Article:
Gov. Mills orders many nonessential businesses to close to fight coronavirus
AUGUSTA — Under the authority granted to her during a State of Civil Emergency, Gov. Janet Mills on Tuesday issued an executive order mandating that all non-essential businesses and operations in Maine close their physical locations that are public facing, meaning those that allow customer, vendor or other in-person contact. The order also closes non-essential business sites that require more than 10 workers to convene in a space where physical distancing is not possible. Non-essential businesses and operations may continue activities that do not involve these types of in-person contact and convenings, and should facilitate the maximum number of employees working remotely.
The order is effective from Wednesday, March 25 for 14 days through Wednesday, April 8, 2020 at 12:00 a.m. It solidifies as a mandate her previous recommendation to close non-essential business sites.
Mills also strongly urged all large, essential, public-facing businesses to immediately employ strategies to reduce congestion in their stores, including limiting the number of customers inside at any one time and enhancing curbside pick-up and delivery services. These measures, aimed specifically at high-traffic retail stores that provide essential goods and services, seek to better protect both customers and employees from the threat of COVID-19.
“Today, I am taking further action to mitigate the spread of the virus, to protect the health of our loved ones and fellow citizens, and to safeguard the capacity of our health care system,” said Mills. “I recognize these decisions will create significant difficulties for people and businesses across our state, but we are confronting an unprecedented challenge that is threatening the health and safety of our people.”
“Maine people should live their lives as if COVID-19 is in their community,” said Nirav D. Shah, director of the Maine Center for Disease Control and Prevention. “Physical distancing in every part of Maine is crucial to limit potential spread of the virus. You can be there for loved ones without being in the same place.”
Mills continues to strongly urge all Maine people to practice physical distancing. She particularly urged residents who are considered at higher risk from COVID-19, such as older Mainers and those with underlying health conditions, to limit physical interactions with other people as much as possible.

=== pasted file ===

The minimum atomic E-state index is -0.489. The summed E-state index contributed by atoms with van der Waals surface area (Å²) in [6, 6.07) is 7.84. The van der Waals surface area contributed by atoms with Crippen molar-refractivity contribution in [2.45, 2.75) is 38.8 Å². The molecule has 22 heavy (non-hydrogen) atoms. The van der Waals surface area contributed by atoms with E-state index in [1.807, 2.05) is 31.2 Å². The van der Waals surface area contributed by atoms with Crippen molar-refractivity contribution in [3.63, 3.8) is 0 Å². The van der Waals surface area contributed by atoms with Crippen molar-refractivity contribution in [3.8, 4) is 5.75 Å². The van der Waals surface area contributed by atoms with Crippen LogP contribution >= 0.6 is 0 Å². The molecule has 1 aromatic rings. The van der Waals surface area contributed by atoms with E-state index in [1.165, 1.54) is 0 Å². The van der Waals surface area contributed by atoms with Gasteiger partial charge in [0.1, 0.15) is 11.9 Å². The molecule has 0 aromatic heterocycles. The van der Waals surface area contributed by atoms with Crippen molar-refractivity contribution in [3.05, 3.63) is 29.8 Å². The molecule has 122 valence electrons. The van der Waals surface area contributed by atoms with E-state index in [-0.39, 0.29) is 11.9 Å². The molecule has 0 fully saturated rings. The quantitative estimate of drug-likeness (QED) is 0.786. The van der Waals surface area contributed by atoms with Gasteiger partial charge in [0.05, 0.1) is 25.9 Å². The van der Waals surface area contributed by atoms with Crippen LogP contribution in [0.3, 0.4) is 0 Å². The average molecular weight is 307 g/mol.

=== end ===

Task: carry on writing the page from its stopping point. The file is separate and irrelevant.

Non-essential businesses and operations subject to the order include, but are not limited to, shopping malls, fitness and exercise gyms, spas, barber shops, hair salons, tattoo and piercing parlors, massage facilities, nail technicians, cosmetologists and estheticians, electrolysis services, laser hair removal services, and similar personal care and treatment facilities and services.
The executive order excludes businesses that provide essential services including, but not limited to: food processing, agriculture, industrial manufacturing, construction, trash collection, grocery and household goods (including convenience stores), home repair and hardware and auto repair, pharmacy and other medical facilities, biomedical, behavioral health and health care providers, child care, post offices and shipping outlets, insurance, banks, gas stations, laundromats, veterinary clinics and animal feed and supply stores, shipping stores, public transportation, and hotel and commercial lodging.
State government remains open, but offices have significantly moved to telework and dispatch from home, limited client engagement, and have required physical distancing within office buildings. The Department of Administrative and Financial Services estimates that 70 percent of state government employees are working remotely. The Governor recommends people to avail themselves of the state’s online services and resources.